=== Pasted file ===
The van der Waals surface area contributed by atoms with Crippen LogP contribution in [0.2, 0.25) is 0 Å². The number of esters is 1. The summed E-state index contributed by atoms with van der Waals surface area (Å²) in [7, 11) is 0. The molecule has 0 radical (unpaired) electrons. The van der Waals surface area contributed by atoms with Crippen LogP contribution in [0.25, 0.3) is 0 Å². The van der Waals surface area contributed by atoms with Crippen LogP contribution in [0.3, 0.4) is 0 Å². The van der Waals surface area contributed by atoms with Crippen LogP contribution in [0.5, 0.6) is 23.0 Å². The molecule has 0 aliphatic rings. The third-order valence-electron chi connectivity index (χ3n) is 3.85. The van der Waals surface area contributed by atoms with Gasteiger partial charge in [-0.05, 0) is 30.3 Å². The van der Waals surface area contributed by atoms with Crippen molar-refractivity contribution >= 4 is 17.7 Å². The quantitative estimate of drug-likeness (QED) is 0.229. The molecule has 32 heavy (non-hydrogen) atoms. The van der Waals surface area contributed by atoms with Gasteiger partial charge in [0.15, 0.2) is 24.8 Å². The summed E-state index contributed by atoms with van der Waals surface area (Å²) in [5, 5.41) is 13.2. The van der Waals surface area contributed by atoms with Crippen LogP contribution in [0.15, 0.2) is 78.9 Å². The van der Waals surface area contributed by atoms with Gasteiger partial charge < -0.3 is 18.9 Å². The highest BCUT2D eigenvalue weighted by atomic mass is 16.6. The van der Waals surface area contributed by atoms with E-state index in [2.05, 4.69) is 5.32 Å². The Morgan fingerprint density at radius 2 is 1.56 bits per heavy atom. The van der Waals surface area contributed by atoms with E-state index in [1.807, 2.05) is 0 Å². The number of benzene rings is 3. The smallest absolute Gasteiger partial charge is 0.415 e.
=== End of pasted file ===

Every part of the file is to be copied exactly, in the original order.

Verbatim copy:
The van der Waals surface area contributed by atoms with Crippen LogP contribution in [0.2, 0.25) is 0 Å². The number of esters is 1. The summed E-state index contributed by atoms with van der Waals surface area (Å²) in [7, 11) is 0. The molecule has 0 radical (unpaired) electrons. The van der Waals surface area contributed by atoms with Crippen LogP contribution in [0.25, 0.3) is 0 Å². The van der Waals surface area contributed by atoms with Crippen LogP contribution in [0.3, 0.4) is 0 Å². The van der Waals surface area contributed by atoms with Crippen LogP contribution in [0.5, 0.6) is 23.0 Å². The molecule has 0 aliphatic rings. The third-order valence-electron chi connectivity index (χ3n) is 3.85. The van der Waals surface area contributed by atoms with Gasteiger partial charge in [-0.05, 0) is 30.3 Å². The van der Waals surface area contributed by atoms with Crippen molar-refractivity contribution >= 4 is 17.7 Å². The quantitative estimate of drug-likeness (QED) is 0.229. The molecule has 32 heavy (non-hydrogen) atoms. The van der Waals surface area contributed by atoms with Gasteiger partial charge in [0.15, 0.2) is 24.8 Å². The summed E-state index contributed by atoms with van der Waals surface area (Å²) in [5, 5.41) is 13.2. The van der Waals surface area contributed by atoms with Crippen LogP contribution in [0.15, 0.2) is 78.9 Å². The van der Waals surface area contributed by atoms with Gasteiger partial charge < -0.3 is 18.9 Å². The highest BCUT2D eigenvalue weighted by atomic mass is 16.6. The van der Waals surface area contributed by atoms with E-state index in [2.05, 4.69) is 5.32 Å². The Morgan fingerprint density at radius 2 is 1.56 bits per heavy atom. The van der Waals surface area contributed by atoms with E-state index in [1.807, 2.05) is 0 Å². The number of benzene rings is 3. The smallest absolute Gasteiger partial charge is 0.415 e.